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  2. You say that nitrogen becomes unavailable during winter in temperate regions. Why is this? I always thought that plant growth stopped because of the cooler weather and less sunlight, not because of a lack of nitrogen. Then, because plant growth has slowed or stopped, adding nitrogen fertiliser is not needed as it will only be washed away.

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    1. Thanks for an excellent question!

      Remember that plants can still grow with less light, see my article How Much Sun Do Vegetables and Herbs Need to Grow?, though some respond to day length.

      The reason why we don’t fertilise in cold weather in temperate climates is because the low soil temperatures reduce soil microbe activity. Just like most living things, the microorganisms in the soil are more active when its warm, and less active when it’s cold.

      Microbe activity plays an important role in several key parts of the nitrogen cycle, and the two that are important here are the processes of mineralisation and nitrification.

      Mineralisation is the process whereby microbes decompose organic nitrogen (N) from manure, plant materials and soil organic matter into inorganic forms, first to ammonia (NH3), and then to ammonium (NH4+). This occurs most readily in warm, well-aerated, moist soils with a temperature of 20-35°C (68-95°F),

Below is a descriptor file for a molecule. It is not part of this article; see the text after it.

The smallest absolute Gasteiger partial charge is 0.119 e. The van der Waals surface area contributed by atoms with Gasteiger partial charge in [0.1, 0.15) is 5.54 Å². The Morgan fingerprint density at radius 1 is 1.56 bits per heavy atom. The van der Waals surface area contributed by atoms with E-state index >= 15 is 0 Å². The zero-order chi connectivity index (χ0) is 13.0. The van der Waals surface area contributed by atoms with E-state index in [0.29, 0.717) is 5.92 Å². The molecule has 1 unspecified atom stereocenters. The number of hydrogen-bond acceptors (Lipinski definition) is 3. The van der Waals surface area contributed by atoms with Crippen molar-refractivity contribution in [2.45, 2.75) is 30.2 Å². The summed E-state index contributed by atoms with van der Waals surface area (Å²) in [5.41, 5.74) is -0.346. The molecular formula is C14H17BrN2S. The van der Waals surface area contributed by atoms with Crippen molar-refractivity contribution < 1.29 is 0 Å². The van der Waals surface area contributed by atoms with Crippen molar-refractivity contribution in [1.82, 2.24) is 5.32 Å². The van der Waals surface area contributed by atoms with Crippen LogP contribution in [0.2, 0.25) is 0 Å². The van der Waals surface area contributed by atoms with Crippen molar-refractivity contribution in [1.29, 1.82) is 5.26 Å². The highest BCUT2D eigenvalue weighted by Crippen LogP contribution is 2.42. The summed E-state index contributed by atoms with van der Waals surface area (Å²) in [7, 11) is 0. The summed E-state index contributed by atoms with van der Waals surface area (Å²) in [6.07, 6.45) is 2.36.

Nitrification is the process whereby microorganisms convert ammonium (NH3) to nitrite (NO2-) and then nitrate (NO3-) in order to obtain energy. This occurs most readily in warm, well-aerated, moist soils with a temperature of 19.5 – 30°C (67-86°F), but virtually halts below 5°C (41°F) and above 50°C (122°F).

      The process of conversion of nitrogen from organic matter to nitrate which plants can use is as follows:
      R-NH2 -> (NH3) -> (NH4+) -> (NO2-) -> (NO3-)
      organic N ammonia ammonium nitrite nitrate

      Nitrate (NO3-) is the form of nitrogen that is most available to plant, and that plants use the most. It’s also water soluble and therefore highly susceptible to leaching out of soils. For these reasons we need to replenish the soil nitrogen.